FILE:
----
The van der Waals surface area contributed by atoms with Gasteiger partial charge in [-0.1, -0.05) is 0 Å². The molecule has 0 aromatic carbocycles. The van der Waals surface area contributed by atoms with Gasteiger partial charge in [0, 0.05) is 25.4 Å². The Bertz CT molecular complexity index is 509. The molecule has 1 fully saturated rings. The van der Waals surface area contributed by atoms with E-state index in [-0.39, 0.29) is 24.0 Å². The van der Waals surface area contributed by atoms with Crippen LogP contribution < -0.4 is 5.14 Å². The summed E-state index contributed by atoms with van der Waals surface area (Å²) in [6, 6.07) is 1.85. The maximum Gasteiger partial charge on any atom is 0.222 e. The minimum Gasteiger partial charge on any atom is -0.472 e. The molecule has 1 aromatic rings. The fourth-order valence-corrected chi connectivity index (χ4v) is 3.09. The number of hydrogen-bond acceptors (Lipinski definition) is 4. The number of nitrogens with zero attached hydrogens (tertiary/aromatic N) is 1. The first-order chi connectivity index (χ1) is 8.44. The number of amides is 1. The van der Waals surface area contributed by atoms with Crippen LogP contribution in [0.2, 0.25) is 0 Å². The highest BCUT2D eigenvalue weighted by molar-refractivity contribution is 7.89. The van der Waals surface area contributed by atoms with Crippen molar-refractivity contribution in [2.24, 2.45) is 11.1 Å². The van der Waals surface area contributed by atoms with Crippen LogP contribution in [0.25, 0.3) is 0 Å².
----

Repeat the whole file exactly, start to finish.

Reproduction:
The van der Waals surface area contributed by atoms with Gasteiger partial charge in [-0.1, -0.05) is 0 Å². The molecule has 0 aromatic carbocycles. The van der Waals surface area contributed by atoms with Gasteiger partial charge in [0, 0.05) is 25.4 Å². The Bertz CT molecular complexity index is 509. The molecule has 1 fully saturated rings. The van der Waals surface area contributed by atoms with E-state index in [-0.39, 0.29) is 24.0 Å². The van der Waals surface area contributed by atoms with Crippen LogP contribution < -0.4 is 5.14 Å². The summed E-state index contributed by atoms with van der Waals surface area (Å²) in [6, 6.07) is 1.85. The maximum Gasteiger partial charge on any atom is 0.222 e. The minimum Gasteiger partial charge on any atom is -0.472 e. The molecule has 1 aromatic rings. The fourth-order valence-corrected chi connectivity index (χ4v) is 3.09. The number of hydrogen-bond acceptors (Lipinski definition) is 4. The number of nitrogens with zero attached hydrogens (tertiary/aromatic N) is 1. The first-order chi connectivity index (χ1) is 8.44. The number of amides is 1. The van der Waals surface area contributed by atoms with Crippen LogP contribution in [0.2, 0.25) is 0 Å². The highest BCUT2D eigenvalue weighted by molar-refractivity contribution is 7.89. The van der Waals surface area contributed by atoms with Crippen molar-refractivity contribution in [2.24, 2.45) is 11.1 Å². The van der Waals surface area contributed by atoms with Crippen LogP contribution in [0.25, 0.3) is 0 Å².